The ability to read, and read well, opens up doors academically, professionally, and personally. We know that learning to read is not a natural process, yet watching a child fluently read a book he or she loves is nothing short of a work of art. Fortunately, how children learn to read, and best practices for teaching reading, are some of the most studied aspects of human learning. The science of reading has established that there are critical elements of reading instruction that when delivered in a systematic and explicit manner, result in reading proficiency (Vaughn, 2020).
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Graphic based on H.S. Scarborough’s Rope Model of Reading. (2001)
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“Literacy is the key to unlocking the world. I love that my work helps open the world for children.”
“As a reading specialist in a K-5 school, I often dealt with students who struggled with learning to read. Invariably, they thought the fault was theirs—and they were always mistaken. Finding the place on the continuum of reading skills where an extra bit of instruction gave a needed boost or a new slant geared to a specific learning style made all the difference was what brought me great joy.”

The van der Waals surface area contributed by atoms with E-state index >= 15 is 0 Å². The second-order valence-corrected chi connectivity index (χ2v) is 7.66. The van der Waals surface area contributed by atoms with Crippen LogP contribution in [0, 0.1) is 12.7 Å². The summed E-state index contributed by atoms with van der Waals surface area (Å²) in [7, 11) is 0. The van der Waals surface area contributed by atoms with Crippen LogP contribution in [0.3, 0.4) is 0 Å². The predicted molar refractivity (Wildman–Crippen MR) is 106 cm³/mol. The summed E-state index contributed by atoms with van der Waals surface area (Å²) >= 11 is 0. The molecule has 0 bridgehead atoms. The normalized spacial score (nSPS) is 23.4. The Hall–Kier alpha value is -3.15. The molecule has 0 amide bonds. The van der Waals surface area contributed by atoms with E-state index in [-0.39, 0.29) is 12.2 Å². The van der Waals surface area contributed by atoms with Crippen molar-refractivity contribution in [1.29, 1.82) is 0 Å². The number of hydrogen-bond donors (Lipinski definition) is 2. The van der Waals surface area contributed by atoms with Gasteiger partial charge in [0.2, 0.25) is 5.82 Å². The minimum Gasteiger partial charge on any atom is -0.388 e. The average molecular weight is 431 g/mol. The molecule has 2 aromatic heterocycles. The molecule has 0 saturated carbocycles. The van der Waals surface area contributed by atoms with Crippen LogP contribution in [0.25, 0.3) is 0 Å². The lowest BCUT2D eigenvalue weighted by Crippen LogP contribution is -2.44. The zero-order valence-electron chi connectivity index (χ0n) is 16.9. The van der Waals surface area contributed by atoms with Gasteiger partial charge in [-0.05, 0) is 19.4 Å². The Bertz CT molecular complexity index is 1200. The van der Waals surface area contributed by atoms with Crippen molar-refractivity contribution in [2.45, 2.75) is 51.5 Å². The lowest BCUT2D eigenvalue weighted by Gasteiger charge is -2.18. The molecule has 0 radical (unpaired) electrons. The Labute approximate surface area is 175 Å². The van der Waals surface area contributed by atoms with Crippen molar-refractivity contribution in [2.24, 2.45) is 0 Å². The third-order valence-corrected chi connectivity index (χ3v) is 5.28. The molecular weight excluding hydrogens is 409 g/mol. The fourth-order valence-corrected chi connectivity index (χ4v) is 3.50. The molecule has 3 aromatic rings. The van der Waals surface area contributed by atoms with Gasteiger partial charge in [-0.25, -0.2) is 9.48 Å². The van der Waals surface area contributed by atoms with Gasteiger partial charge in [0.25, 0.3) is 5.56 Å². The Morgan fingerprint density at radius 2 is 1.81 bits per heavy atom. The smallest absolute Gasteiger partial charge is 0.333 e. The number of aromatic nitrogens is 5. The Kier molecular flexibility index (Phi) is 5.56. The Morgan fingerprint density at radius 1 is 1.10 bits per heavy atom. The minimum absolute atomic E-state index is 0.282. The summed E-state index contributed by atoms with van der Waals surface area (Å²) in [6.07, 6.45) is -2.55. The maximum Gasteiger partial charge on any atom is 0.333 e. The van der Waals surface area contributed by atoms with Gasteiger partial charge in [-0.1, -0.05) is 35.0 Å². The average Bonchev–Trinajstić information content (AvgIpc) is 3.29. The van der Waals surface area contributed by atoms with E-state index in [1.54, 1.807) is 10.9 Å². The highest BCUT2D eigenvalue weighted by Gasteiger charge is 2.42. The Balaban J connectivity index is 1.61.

“My favorite memory is when Mitch, one of my first-grade students, made the transition from reading words with short vowels to reading words with long vowels. He was very proud of himself, and said triumphantly, ‘Now I'm ready to read words with even longer vowels!’”
“My passion for teaching literacy is simple: being literate leads to livelihood. As a teacher, I always taught my students the power of literacy beyond needing that ability to pass a test. Over the school year, I was mindful to make literacy be a tool that will forever be vital, that constantly needs sharpening, and is never unimportant.”
“My most memorable teaching experience is reading The House on Mango Street with my 7th graders. For most of them, it was the first time they read a text that reflected their cultural backgrounds. The thoughtful discussions and insightful writing that resulted from this connection concretized my love for teaching literacy.”
“I’ll never forget teaching with Judy Blume’s novel Tales of a Fourth Grade Nothing. My students would burst out laughing as if they were watching a comedy film, but this laughter was special because it came from reading a book. The ability to read opens so many doors—for academic success, for exploring interests, and for plain ol’ fun.”